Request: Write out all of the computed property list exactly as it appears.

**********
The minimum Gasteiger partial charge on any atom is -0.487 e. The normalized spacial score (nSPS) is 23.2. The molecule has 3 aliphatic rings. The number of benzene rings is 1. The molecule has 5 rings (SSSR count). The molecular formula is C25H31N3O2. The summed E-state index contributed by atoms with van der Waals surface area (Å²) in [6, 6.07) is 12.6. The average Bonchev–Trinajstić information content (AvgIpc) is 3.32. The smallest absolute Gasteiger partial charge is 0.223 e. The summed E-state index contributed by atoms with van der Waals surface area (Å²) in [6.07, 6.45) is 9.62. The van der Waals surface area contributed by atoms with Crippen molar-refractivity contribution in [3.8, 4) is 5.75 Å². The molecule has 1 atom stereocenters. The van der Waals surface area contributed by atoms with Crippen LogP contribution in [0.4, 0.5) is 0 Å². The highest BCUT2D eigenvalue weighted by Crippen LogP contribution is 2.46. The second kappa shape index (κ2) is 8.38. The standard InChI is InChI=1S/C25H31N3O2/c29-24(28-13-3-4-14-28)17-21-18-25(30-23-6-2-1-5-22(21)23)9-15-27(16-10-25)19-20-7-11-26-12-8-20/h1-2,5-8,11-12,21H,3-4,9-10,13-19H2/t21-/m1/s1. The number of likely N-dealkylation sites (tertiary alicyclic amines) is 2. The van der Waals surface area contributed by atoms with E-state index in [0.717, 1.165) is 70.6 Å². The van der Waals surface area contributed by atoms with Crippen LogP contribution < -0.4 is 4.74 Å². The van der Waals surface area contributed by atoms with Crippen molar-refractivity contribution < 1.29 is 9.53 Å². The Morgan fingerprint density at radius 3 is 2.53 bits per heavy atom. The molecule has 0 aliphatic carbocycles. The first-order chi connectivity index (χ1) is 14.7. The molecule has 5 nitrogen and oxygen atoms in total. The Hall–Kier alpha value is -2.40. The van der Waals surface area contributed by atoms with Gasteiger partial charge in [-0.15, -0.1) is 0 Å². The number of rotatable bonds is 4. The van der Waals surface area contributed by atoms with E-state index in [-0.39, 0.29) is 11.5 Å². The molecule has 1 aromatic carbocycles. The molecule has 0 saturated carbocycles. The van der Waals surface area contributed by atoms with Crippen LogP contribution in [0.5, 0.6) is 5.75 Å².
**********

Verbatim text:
The minimum Gasteiger partial charge on any atom is -0.487 e. The normalized spacial score (nSPS) is 23.2. The molecule has 3 aliphatic rings. The number of benzene rings is 1. The molecule has 5 rings (SSSR count). The molecular formula is C25H31N3O2. The summed E-state index contributed by atoms with van der Waals surface area (Å²) in [6, 6.07) is 12.6. The average Bonchev–Trinajstić information content (AvgIpc) is 3.32. The smallest absolute Gasteiger partial charge is 0.223 e. The summed E-state index contributed by atoms with van der Waals surface area (Å²) in [6.07, 6.45) is 9.62. The van der Waals surface area contributed by atoms with Crippen molar-refractivity contribution in [3.8, 4) is 5.75 Å². The molecule has 1 atom stereocenters. The van der Waals surface area contributed by atoms with Crippen LogP contribution in [0.4, 0.5) is 0 Å². The highest BCUT2D eigenvalue weighted by Crippen LogP contribution is 2.46. The second kappa shape index (κ2) is 8.38. The standard InChI is InChI=1S/C25H31N3O2/c29-24(28-13-3-4-14-28)17-21-18-25(30-23-6-2-1-5-22(21)23)9-15-27(16-10-25)19-20-7-11-26-12-8-20/h1-2,5-8,11-12,21H,3-4,9-10,13-19H2/t21-/m1/s1. The number of likely N-dealkylation sites (tertiary alicyclic amines) is 2. The van der Waals surface area contributed by atoms with E-state index in [0.717, 1.165) is 70.6 Å². The van der Waals surface area contributed by atoms with Crippen LogP contribution < -0.4 is 4.74 Å². The van der Waals surface area contributed by atoms with Crippen molar-refractivity contribution < 1.29 is 9.53 Å². The Morgan fingerprint density at radius 3 is 2.53 bits per heavy atom. The molecule has 0 aliphatic carbocycles. The first-order chi connectivity index (χ1) is 14.7. The molecule has 5 nitrogen and oxygen atoms in total. The Hall–Kier alpha value is -2.40. The van der Waals surface area contributed by atoms with Gasteiger partial charge in [-0.15, -0.1) is 0 Å². The number of rotatable bonds is 4. The van der Waals surface area contributed by atoms with E-state index in [-0.39, 0.29) is 11.5 Å². The molecule has 1 aromatic carbocycles. The molecule has 0 saturated carbocycles. The van der Waals surface area contributed by atoms with Crippen LogP contribution in [0.5, 0.6) is 5.75 Å².